From Comcast SportsNetATLANTA (AP) -- Brandt Snedeker doesn't claim to be the best player in the world, the best player on the PGA Tour or even the best overall player in the FedEx Cup playoffs. All he needed was the best round of his career at East Lake to become FedEx Cup champion, giving him the biggest paycheck in golf.And he's not about to apologize for that."Life is all about timing," Snedeker said with a sneaky grin.He proved to be the right man in the right place Sunday in the Tour Championship. On a tough day on a tree-lined course, Snedeker overcame an early double bogey in the water with four big birdies and closed with a 2-under 68, making him the only player in the final five groups to break par.That gave him a three-shot win over Justin Rose and two trophies in one day -- the Tour Championship and its 1.44 million prize, and the FedEx Cup with its 10 million. That's more money than Snedeker had made in his career going into the 2012 season."You go out there and play that round of golf, with that kind of pressure on that tough of a golf course, and to go through the adversity I had to go through, hitting the ball in the water and making a double bogey early and fighting my way back ... that's what you work your whole life for," he said. "This is about as close as I get to speechless."Snedeker was tied with Rose going into the last round, though he could not ignore the presence of Rory McIlroy, who was three shots behind, and Tiger Woods, who was four back. McIlroy (1), Woods (2) and Snedeker (5) were among the top five seeds in the FedEx Cup going into the final event, meaning any of them only had to win the Tour Championship to capture the FedEx Cup.Never mind that McIlroy had won four times this year against the strongest fields, including a record eight-shot win in the PGA Championship and back-to-back wins in playoff events at Bethpage Black and the TPC Boston that make him the clear-cut No. 1 player in the world.The FedEx Cup was designed to put everything up for grabs in the Tour Championship, with the better odds given to the higher seeds.McIlroy, who had 11 consecutive rounds in the 60s going into Sunday at East Lake, knew that as well as anyone. This is one time the Boy Wonder couldn't deliver. He lost four shots in a four-hole stretch on the front nine -- including a tee shot in the water on the par-3 sixth for a double bogey -- and never recovered.He closed with a 74 and tied for 10th."I'm a little disappointed, but at the same time, Brandt really deserves to win," McIlroy said. "He played the best golf out of anyone. He knew what he needed to do. He needed to come in here and win. He controlled his own destiny, just like I did. And he was able to come and do that. So because of that, he really deserves it."Woods also faded early, missing the fairway with a 3-wood on the opening hole and making bogey. He also found the water on the sixth hole for double bogey, and Woods didn't make a birdie until the par-5 ninth. He ended with a birdie from tap-in range on the 18th for a 72 to tie for eighth."I just didn't have it this weekend," said Woods, trying to win the FedEx Cup for the third time in its six-year history.Snedeker turned his fortunes around with a 40-foot birdie putt on the eighth hole, which was bound to roll some 6 feet by the hole until it crashed into the cup. As Rose kept close, Snedeker poured in an 18-foot birdie putt on the 13th. When Ryan Moore made two straight birdies to tie for the lead at the par-5 15th, Snedeker knocked his approach onto the green for a two-putt birdie.The clincher came on the 17th, when Snedeker chipped in from the front of the green to take a four-shot lead into the final hole. He never looked at a leaderboard all day. He was unaware that Moore finished with three straight bogeys, and only figured he had a comfortable margin against Rose.In his worst swing of the day, Snedeker hammered a hybrid into the grandstands on the 18th, leading to a meaningless bogey.There were times when golf could have felt meaningless. Snedeker had to miss five tournaments this summer, including the U.S. Open, with a rib injury that might have cost him a chance at making the Ryder Cup team. U.S. captain Davis Love III picked him anyway because he wanted good putters.If there were any questions about that pick, Snedeker answered them."He's looking pretty good, yeah," Woods said.More than his own small injury, Snedeker endured a year in which his father had a liver transplant. More recently, the son of his swing coach suffered critical injuries in a car crash. Tucker Anderson, in a responsive coma, was transferred to an Atlanta hospital, and Snedeker went by to see him Sunday morning.The teen couldn't speak, but the message came through."I asked him if he thought I was going to beat Rory McIlroy, and he gave me a wink," Snedeker said.Equally impressive as his win was how Snedeker handled the notion of an 11.44 million payday (1 million of the FedEx Cup bonus goes into his retirement fund). He called a sum that size "like winning the lottery," before explaining a little bit more about who he is and how he was raised.His father always taught him not to buy anything he couldn't pay for, and Snedeker has followed the instruction. He has a house in Nashville, Tenn., that he said was "not grandiose." He still drives the SUV he bought after he made it to the PGA Tour six years ago."I'm not by any means a flashy guy," he said. "Of anybody that I know, I do not need 11 million. So there are going to be things we can do to really help people. So that's the way I look at it. This is unbelievable to be financially stable for the rest of my career. As long as I'm not an idiot, I should be fine, really. I really think we can make a difference and help a lot of people out in Nashville and Tennessee and the surrounding areas."Next up is a tournament that doesn't pay a dime. Snedeker was headed to Chicago on Monday for his first Ryder Cup. A performance like this can only help."I'm not under any illusion of being calm next week," he said. "I know it's going to be a very pressure-packed week. But I am going to use today as a huge thing to fall back on next week. I played against the best in the world this week for 72 holes and I beat them."At just the right time.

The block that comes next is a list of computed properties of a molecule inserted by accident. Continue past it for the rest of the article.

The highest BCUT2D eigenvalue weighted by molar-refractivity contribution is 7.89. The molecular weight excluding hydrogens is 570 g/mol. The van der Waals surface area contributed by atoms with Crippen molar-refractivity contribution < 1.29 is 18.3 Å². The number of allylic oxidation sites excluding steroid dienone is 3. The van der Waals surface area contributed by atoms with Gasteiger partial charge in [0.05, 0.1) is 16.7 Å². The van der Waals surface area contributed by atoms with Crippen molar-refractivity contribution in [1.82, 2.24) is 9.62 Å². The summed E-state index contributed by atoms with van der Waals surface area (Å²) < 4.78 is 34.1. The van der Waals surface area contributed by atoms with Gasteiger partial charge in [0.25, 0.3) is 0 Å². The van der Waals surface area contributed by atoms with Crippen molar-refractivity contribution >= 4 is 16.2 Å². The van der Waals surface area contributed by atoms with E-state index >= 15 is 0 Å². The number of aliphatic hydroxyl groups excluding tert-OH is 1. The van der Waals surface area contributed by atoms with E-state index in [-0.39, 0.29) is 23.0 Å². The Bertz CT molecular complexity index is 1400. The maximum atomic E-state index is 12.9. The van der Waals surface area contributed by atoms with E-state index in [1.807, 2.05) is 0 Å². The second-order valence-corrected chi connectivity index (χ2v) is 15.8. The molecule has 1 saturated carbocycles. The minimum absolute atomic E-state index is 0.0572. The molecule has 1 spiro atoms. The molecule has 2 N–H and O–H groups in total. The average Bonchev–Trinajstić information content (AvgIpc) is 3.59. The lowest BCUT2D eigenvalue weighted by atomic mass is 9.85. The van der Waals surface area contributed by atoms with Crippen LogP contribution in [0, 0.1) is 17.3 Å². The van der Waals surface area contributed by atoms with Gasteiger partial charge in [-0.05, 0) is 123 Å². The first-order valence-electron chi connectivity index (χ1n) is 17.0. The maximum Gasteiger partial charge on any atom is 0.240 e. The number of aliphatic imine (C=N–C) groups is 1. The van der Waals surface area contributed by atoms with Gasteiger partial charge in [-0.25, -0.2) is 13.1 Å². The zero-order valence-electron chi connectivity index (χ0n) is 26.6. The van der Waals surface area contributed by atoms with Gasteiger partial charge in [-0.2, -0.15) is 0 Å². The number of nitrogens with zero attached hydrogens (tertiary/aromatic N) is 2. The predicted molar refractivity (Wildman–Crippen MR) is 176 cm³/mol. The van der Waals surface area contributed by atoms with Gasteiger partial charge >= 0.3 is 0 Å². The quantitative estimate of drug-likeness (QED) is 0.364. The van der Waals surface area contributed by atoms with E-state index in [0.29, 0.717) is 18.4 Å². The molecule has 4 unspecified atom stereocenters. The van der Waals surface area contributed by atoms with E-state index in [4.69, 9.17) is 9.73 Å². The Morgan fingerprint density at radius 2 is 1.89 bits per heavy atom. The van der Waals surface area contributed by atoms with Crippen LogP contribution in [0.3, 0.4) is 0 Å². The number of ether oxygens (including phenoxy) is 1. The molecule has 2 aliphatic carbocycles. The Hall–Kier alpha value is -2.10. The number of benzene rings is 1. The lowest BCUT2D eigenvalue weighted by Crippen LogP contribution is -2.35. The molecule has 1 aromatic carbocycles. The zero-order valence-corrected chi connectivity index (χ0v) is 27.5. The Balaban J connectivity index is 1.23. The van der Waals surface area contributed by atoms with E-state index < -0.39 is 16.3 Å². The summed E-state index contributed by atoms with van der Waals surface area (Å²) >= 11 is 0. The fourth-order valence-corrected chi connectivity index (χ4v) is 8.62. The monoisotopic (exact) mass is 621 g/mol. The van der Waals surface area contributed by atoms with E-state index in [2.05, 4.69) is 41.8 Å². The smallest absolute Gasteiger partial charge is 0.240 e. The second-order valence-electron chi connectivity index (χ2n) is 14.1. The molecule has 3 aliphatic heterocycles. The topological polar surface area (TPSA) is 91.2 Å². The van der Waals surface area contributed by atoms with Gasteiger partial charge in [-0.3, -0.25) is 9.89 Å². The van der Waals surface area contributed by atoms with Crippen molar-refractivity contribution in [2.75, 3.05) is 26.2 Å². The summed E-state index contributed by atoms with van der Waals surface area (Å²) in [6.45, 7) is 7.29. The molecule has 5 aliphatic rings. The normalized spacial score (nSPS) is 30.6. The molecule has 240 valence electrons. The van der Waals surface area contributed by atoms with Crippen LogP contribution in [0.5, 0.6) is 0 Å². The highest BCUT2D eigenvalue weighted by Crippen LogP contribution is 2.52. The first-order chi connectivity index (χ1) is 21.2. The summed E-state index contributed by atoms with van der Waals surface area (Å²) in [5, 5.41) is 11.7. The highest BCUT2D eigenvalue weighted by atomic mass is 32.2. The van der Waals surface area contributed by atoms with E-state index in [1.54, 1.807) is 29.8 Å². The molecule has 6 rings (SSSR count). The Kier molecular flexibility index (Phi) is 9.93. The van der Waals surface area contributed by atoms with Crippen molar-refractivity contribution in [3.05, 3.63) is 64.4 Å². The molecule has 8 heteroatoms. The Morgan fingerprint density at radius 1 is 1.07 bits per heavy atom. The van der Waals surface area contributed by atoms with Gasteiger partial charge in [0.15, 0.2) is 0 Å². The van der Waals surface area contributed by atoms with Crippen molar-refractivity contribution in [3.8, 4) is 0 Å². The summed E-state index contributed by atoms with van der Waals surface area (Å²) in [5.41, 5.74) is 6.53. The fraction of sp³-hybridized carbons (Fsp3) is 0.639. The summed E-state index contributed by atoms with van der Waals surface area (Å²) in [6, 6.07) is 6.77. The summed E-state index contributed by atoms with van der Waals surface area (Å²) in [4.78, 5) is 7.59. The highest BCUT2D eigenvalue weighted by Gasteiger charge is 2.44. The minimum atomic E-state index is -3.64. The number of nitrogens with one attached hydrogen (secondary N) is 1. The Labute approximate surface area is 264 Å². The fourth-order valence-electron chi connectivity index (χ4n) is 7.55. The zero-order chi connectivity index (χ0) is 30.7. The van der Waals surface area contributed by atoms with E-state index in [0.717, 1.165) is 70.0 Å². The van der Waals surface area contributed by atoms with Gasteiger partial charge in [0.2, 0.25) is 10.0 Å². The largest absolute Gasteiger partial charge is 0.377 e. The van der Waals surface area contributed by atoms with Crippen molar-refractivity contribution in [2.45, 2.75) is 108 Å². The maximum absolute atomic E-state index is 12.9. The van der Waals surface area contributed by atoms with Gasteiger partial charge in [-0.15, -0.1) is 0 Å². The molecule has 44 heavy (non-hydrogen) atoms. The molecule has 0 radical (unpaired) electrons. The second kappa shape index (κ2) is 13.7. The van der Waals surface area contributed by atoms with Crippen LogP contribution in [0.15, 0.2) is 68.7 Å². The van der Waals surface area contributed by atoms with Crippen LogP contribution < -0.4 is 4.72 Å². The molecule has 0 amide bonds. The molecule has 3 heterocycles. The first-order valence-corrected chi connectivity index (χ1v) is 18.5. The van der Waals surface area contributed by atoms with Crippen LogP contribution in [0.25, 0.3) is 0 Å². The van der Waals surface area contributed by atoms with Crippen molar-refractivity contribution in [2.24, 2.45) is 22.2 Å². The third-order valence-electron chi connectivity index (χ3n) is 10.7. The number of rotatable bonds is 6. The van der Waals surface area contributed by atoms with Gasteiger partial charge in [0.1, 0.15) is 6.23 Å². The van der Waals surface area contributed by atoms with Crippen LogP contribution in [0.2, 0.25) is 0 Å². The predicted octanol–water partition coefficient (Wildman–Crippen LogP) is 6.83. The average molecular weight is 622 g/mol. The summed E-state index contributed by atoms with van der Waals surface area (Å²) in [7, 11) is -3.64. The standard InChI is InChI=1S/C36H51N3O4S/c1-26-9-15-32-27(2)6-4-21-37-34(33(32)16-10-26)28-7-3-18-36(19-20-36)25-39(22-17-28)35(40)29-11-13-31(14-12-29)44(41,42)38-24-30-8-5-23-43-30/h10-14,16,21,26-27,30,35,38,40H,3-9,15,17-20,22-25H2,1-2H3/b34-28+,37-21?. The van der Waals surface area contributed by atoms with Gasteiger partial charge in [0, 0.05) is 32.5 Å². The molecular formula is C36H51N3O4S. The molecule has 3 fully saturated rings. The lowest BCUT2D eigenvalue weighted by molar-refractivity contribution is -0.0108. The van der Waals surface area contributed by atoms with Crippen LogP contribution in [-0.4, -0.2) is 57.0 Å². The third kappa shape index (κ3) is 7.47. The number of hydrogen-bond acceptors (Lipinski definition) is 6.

Stephen Curry is a two time MVP. Kevin Durant is a one-time MVP and four-time scoring champ. Draymond Green is the reigning Defensive Player of the Year. Klay Thompson, owner of the game’s most picturesque jumper, once scored 60 points in 29 minutes.